Kelly of sexual misconduct with them when they were minors, I spoke to one of them. She says, I just -- all I want is for justice to be done, and this to never happen to someone else. Again, R. Kelly has been clear over the years -- and he was acquitted in his 2008 trial -- he says he has not done anything illegal with minors at all. Brooke?

BALDWIN: Sara Sidner, you have been phenomenal on this. We won't let you go too far. As soon as you get more, we'll bring you back on. We've been talking about the docu-series, the news is he's been officially indicted. Jamilah Lemieux, former senior editor at "Ebony" magazine, and Joey Jackson with her, one of our all-star lawyers here at CNN. I have been wanting to talk to you. Do you have words for this?

JAMILAH LEMIEUX, FORMER SENIOR EDITOR AT "EBONY" MAGAZINE: YOU know, I, too, am a little bit speechless. We have waited for so long. I'm trying not to cry. I grew up in Chicago. Some of those girls were my peers. We were in high school when that first tape was recorded. To have heard the stories for years, years. To juxtapose that with Jussie Smollett being charged in a matter of days, right. It didn't take that long to figure out that maybe something wasn't right with this story allegedly, that we've been asking for decades to pay attention to the stories of these black girls --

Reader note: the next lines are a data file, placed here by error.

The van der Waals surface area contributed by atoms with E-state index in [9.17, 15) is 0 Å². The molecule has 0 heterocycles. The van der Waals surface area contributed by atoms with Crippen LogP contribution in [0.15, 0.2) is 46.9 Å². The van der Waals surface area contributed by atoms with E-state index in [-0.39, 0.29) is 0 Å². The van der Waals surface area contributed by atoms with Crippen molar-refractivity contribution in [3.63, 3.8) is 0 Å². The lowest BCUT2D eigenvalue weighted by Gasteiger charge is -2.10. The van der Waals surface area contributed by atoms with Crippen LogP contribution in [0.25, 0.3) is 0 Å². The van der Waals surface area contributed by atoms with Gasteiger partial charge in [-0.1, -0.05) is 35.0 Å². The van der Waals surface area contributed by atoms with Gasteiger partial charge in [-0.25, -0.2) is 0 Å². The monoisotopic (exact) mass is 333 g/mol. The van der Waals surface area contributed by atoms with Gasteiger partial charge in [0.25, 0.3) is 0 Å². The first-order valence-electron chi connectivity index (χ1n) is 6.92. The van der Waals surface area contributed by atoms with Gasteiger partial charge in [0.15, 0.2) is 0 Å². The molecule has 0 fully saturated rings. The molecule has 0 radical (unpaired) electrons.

BALDWIN: Why do you think it took so long?

LEMIEUX: Because they were black. His victims, accusers, have been black girls, not class mobile black girls, not famous black girls. Black girls from the south side of Chicago, black girls from communities like that across the country. We have been told over and over that his musical talent, his fame, his manhood mattered more than what he's been accused of doing is on so many little girls, 13, 14, 15, 16, 19 -- this man is over 50 years old. It's just -- it's devastating that it's taken this long, but I'm glad that we're here today.